Constipation is a common symptom, but it often remains unrecognized until the patient develops sequelae, such as anorectal disorders or diverticular disease. Several definitions of constipation have been proposed based on stool frequency in different populations. However, for surgical purposes, the most useful definition of constipation is a change in the bowel habit or defecatory behavior that results in acute or chronic symptoms or diseases that would be resolved with relief of the constipation.
Acute or subacute constipation in middle-aged or elderly patients should prompt a search for an obstructing colonic lesion. Acute constipation must be carefully distinguished from ileus secondary to intra-abdominal emergencies, including infections.
Although chronic constipation may be associated with psychological disturbances, the reverse is true as well. However, these issues are beyond the scope of this article.
The definition of constipation includes the following: infrequent bowel movements (typically <3 times per wk), difficulty during defecation (straining during more than 25% of bowel movements or a subjective sensation of hard stools), or the sensation of incomplete bowel evacuation.
Constipation is divided, with considerable overlap, into issues of stool consistency (hard, painful stools) and issues of defecatory behavior (infrequency, difficulty in evacuation, straining during defecation). Although hard stools frequently result in defecatory difficulties, soft bulky stools may also be associated with constipation, particularly in elderly patients with anatomic abnormalities and in patients with impaired colorectal motility.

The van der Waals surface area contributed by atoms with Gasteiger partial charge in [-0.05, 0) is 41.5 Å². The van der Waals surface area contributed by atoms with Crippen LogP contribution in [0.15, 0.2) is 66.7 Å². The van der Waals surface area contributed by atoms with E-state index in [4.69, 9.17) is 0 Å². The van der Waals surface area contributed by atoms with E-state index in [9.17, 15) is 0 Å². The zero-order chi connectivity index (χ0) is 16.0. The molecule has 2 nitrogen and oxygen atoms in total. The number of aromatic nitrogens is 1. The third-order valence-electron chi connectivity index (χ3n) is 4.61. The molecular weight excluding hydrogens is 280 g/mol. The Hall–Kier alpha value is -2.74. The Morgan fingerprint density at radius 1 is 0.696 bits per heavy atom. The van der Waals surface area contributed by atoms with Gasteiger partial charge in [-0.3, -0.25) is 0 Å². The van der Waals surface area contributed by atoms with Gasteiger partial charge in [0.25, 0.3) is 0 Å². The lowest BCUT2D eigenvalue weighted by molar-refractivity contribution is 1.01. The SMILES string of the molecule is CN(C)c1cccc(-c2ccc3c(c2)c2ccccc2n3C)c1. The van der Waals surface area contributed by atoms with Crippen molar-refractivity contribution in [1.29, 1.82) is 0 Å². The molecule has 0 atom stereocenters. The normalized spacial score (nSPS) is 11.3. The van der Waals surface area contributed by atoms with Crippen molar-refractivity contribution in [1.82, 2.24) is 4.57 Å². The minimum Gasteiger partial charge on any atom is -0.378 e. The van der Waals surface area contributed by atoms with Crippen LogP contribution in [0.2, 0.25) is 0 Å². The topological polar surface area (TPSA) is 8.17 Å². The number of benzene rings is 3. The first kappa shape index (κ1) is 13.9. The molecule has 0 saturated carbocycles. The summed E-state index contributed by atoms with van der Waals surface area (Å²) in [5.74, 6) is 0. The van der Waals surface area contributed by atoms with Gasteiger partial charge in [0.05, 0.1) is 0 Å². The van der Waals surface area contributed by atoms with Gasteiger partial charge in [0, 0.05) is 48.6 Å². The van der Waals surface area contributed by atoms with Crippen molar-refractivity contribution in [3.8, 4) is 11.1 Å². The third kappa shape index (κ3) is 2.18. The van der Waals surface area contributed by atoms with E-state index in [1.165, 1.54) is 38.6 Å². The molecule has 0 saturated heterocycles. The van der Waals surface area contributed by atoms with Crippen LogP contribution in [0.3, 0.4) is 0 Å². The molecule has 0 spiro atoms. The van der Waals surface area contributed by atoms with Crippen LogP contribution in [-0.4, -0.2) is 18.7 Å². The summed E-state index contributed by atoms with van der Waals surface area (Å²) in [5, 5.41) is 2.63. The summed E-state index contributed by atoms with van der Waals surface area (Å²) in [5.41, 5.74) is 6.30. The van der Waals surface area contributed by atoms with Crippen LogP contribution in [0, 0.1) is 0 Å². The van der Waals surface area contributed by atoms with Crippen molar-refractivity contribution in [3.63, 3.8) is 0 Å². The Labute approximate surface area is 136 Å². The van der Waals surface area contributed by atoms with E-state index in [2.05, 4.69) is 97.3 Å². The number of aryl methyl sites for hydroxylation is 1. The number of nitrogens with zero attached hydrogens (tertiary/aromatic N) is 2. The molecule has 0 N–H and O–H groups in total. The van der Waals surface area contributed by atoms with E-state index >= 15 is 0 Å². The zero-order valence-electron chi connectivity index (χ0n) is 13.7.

Constipation is the end effect of several factors: poor diet, lack of exercise, motility abnormalities, and anatomic defects, along with the patient's expectations and psychological factors.
Constipation results in various degrees of subjective symptoms and is associated with abnormalities (eg, colonic diverticular disease, hemorrhoidal disease, anal fissures) that occur secondary to an increase in colonic luminal pressure and intravascular pressure in the hemorrhoidal venous cushions.
Nearly 50% of patients with diverticular or anorectal disease, when asked, deny experiencing constipation. However, nearly all of these patients have symptoms suggestive of defecatory straining or infrequency upon careful questioning.
Self-reported constipation is one of the most common GI disorders in the United States. About 2% of the population describe constant or frequent intermittent episodes of constipation.
Prevalence of self-reported constipation substantially varies because of differences among ethnic groups in how constipation is perceived.
A recent meta-analysis depicted prevalence rates as high as 81%, with a general incidence of approximately 17%. Female gender, age, and educational class were strongly associated with prevalence of constipation.1
Difficulty in defecation may cause substantial discomfort, abdominal cramping, and a general feeling of malaise.
- Actual or perceived constipation typically results in self-medicating with various laxatives. Although laxatives may correct the acute problem, the chronic use of them leads to habituation, requiring ever-increasing doses that result in drug dependency and, ultimately, a hypotonic laxative colon.